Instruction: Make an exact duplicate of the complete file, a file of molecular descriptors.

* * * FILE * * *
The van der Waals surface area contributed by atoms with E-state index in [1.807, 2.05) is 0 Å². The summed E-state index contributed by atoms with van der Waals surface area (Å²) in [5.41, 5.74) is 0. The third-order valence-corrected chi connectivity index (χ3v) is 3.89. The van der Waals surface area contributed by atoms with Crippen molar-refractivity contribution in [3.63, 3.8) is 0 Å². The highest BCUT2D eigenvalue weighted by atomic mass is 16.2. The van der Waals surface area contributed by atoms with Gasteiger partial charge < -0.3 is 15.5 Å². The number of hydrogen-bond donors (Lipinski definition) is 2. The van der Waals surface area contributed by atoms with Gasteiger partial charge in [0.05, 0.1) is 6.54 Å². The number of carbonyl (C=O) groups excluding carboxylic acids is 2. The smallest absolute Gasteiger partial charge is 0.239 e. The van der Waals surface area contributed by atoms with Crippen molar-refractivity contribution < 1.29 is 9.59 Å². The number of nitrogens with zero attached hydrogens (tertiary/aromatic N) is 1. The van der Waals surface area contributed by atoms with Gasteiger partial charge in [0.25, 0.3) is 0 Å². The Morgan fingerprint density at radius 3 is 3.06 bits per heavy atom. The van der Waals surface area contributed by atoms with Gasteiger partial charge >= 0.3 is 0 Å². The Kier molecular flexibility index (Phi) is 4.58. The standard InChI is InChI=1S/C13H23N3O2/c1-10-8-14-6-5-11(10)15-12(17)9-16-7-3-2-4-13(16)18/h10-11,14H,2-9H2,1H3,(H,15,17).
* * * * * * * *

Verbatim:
The van der Waals surface area contributed by atoms with E-state index in [1.807, 2.05) is 0 Å². The summed E-state index contributed by atoms with van der Waals surface area (Å²) in [5.41, 5.74) is 0. The third-order valence-corrected chi connectivity index (χ3v) is 3.89. The van der Waals surface area contributed by atoms with Crippen molar-refractivity contribution in [3.63, 3.8) is 0 Å². The highest BCUT2D eigenvalue weighted by atomic mass is 16.2. The van der Waals surface area contributed by atoms with Gasteiger partial charge < -0.3 is 15.5 Å². The number of hydrogen-bond donors (Lipinski definition) is 2. The van der Waals surface area contributed by atoms with Gasteiger partial charge in [0.05, 0.1) is 6.54 Å². The number of carbonyl (C=O) groups excluding carboxylic acids is 2. The smallest absolute Gasteiger partial charge is 0.239 e. The van der Waals surface area contributed by atoms with Crippen molar-refractivity contribution < 1.29 is 9.59 Å². The number of nitrogens with zero attached hydrogens (tertiary/aromatic N) is 1. The van der Waals surface area contributed by atoms with Gasteiger partial charge in [0.25, 0.3) is 0 Å². The Morgan fingerprint density at radius 3 is 3.06 bits per heavy atom. The van der Waals surface area contributed by atoms with Gasteiger partial charge >= 0.3 is 0 Å². The Kier molecular flexibility index (Phi) is 4.58. The standard InChI is InChI=1S/C13H23N3O2/c1-10-8-14-6-5-11(10)15-12(17)9-16-7-3-2-4-13(16)18/h10-11,14H,2-9H2,1H3,(H,15,17).